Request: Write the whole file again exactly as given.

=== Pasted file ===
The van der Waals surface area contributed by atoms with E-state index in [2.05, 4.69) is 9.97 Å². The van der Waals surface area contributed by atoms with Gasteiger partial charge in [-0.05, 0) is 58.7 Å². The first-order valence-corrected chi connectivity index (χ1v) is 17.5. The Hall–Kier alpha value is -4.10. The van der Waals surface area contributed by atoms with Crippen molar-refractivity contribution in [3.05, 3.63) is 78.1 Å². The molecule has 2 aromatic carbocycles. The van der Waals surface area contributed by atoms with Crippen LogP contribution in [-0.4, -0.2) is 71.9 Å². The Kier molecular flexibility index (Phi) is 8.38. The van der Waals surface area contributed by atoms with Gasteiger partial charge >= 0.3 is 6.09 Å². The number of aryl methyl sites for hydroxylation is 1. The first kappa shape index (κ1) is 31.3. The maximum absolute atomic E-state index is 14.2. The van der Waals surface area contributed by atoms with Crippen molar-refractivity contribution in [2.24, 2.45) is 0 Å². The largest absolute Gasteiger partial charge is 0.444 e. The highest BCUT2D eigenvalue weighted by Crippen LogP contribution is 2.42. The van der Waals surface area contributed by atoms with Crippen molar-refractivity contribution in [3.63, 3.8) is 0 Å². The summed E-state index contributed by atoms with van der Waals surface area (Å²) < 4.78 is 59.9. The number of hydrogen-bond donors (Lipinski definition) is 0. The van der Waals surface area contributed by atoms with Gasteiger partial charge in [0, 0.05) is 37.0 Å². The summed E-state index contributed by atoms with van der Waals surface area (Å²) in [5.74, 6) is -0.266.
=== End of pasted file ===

The van der Waals surface area contributed by atoms with E-state index in [2.05, 4.69) is 9.97 Å². The van der Waals surface area contributed by atoms with Gasteiger partial charge in [-0.05, 0) is 58.7 Å². The first-order valence-corrected chi connectivity index (χ1v) is 17.5. The Hall–Kier alpha value is -4.10. The van der Waals surface area contributed by atoms with Crippen molar-refractivity contribution in [3.05, 3.63) is 78.1 Å². The molecule has 2 aromatic carbocycles. The van der Waals surface area contributed by atoms with Crippen LogP contribution in [-0.4, -0.2) is 71.9 Å². The Kier molecular flexibility index (Phi) is 8.38. The van der Waals surface area contributed by atoms with Gasteiger partial charge >= 0.3 is 6.09 Å². The number of aryl methyl sites for hydroxylation is 1. The first kappa shape index (κ1) is 31.3. The maximum absolute atomic E-state index is 14.2. The van der Waals surface area contributed by atoms with Crippen molar-refractivity contribution in [2.24, 2.45) is 0 Å². The largest absolute Gasteiger partial charge is 0.444 e. The highest BCUT2D eigenvalue weighted by Crippen LogP contribution is 2.42. The van der Waals surface area contributed by atoms with Crippen molar-refractivity contribution in [3.63, 3.8) is 0 Å². The summed E-state index contributed by atoms with van der Waals surface area (Å²) < 4.78 is 59.9. The number of hydrogen-bond donors (Lipinski definition) is 0. The van der Waals surface area contributed by atoms with Gasteiger partial charge in [0, 0.05) is 37.0 Å². The summed E-state index contributed by atoms with van der Waals surface area (Å²) in [5.74, 6) is -0.266.